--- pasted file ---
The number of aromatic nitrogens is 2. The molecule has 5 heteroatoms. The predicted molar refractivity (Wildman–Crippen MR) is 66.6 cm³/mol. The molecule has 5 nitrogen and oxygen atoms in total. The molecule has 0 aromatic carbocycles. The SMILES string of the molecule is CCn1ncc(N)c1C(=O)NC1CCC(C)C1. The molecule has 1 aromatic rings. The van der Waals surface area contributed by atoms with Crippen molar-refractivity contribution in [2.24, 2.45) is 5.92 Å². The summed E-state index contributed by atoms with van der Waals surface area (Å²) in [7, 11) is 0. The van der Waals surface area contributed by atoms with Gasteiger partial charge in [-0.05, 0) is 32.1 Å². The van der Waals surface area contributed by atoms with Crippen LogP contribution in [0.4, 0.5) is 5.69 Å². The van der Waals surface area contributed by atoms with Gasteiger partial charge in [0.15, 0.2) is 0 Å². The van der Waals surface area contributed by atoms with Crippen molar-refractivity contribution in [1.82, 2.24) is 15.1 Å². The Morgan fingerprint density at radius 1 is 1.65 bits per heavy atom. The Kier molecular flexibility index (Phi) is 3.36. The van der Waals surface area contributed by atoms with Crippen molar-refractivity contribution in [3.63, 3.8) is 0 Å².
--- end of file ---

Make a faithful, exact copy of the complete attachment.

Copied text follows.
The number of aromatic nitrogens is 2. The molecule has 5 heteroatoms. The predicted molar refractivity (Wildman–Crippen MR) is 66.6 cm³/mol. The molecule has 5 nitrogen and oxygen atoms in total. The molecule has 0 aromatic carbocycles. The SMILES string of the molecule is CCn1ncc(N)c1C(=O)NC1CCC(C)C1. The molecule has 1 aromatic rings. The van der Waals surface area contributed by atoms with Crippen molar-refractivity contribution in [2.24, 2.45) is 5.92 Å². The summed E-state index contributed by atoms with van der Waals surface area (Å²) in [7, 11) is 0. The van der Waals surface area contributed by atoms with Gasteiger partial charge in [-0.05, 0) is 32.1 Å². The van der Waals surface area contributed by atoms with Crippen LogP contribution in [0.4, 0.5) is 5.69 Å². The van der Waals surface area contributed by atoms with Gasteiger partial charge in [0.15, 0.2) is 0 Å². The van der Waals surface area contributed by atoms with Crippen molar-refractivity contribution in [1.82, 2.24) is 15.1 Å². The Morgan fingerprint density at radius 1 is 1.65 bits per heavy atom. The Kier molecular flexibility index (Phi) is 3.36. The van der Waals surface area contributed by atoms with Crippen molar-refractivity contribution in [3.63, 3.8) is 0 Å².